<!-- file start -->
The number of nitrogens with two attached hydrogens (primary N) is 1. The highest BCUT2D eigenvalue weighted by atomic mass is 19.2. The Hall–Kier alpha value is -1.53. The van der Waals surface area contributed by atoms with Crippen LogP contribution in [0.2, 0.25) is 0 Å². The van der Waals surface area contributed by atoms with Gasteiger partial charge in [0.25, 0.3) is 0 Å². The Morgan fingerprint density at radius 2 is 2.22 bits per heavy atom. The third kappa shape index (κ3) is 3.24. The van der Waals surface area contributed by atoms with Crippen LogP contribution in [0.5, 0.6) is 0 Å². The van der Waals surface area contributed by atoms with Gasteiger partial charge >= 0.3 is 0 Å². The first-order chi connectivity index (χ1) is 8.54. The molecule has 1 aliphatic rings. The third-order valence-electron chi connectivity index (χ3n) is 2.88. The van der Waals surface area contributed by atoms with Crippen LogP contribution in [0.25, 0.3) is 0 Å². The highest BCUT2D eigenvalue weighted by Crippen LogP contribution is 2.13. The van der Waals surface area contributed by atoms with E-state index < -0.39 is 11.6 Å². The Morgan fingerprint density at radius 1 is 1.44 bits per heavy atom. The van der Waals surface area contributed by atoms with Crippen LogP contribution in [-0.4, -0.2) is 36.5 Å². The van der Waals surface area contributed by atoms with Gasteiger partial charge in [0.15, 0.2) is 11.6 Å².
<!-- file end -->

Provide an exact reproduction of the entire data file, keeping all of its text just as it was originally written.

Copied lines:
The number of nitrogens with two attached hydrogens (primary N) is 1. The highest BCUT2D eigenvalue weighted by atomic mass is 19.2. The Hall–Kier alpha value is -1.53. The van der Waals surface area contributed by atoms with Crippen LogP contribution in [0.2, 0.25) is 0 Å². The van der Waals surface area contributed by atoms with Gasteiger partial charge in [0.25, 0.3) is 0 Å². The Morgan fingerprint density at radius 2 is 2.22 bits per heavy atom. The third kappa shape index (κ3) is 3.24. The van der Waals surface area contributed by atoms with Crippen LogP contribution in [0.5, 0.6) is 0 Å². The van der Waals surface area contributed by atoms with Gasteiger partial charge >= 0.3 is 0 Å². The first-order chi connectivity index (χ1) is 8.54. The molecule has 1 aliphatic rings. The third-order valence-electron chi connectivity index (χ3n) is 2.88. The van der Waals surface area contributed by atoms with Crippen LogP contribution in [0.25, 0.3) is 0 Å². The highest BCUT2D eigenvalue weighted by Crippen LogP contribution is 2.13. The van der Waals surface area contributed by atoms with E-state index < -0.39 is 11.6 Å². The Morgan fingerprint density at radius 1 is 1.44 bits per heavy atom. The van der Waals surface area contributed by atoms with Crippen LogP contribution in [-0.4, -0.2) is 36.5 Å². The van der Waals surface area contributed by atoms with Gasteiger partial charge in [0.15, 0.2) is 11.6 Å².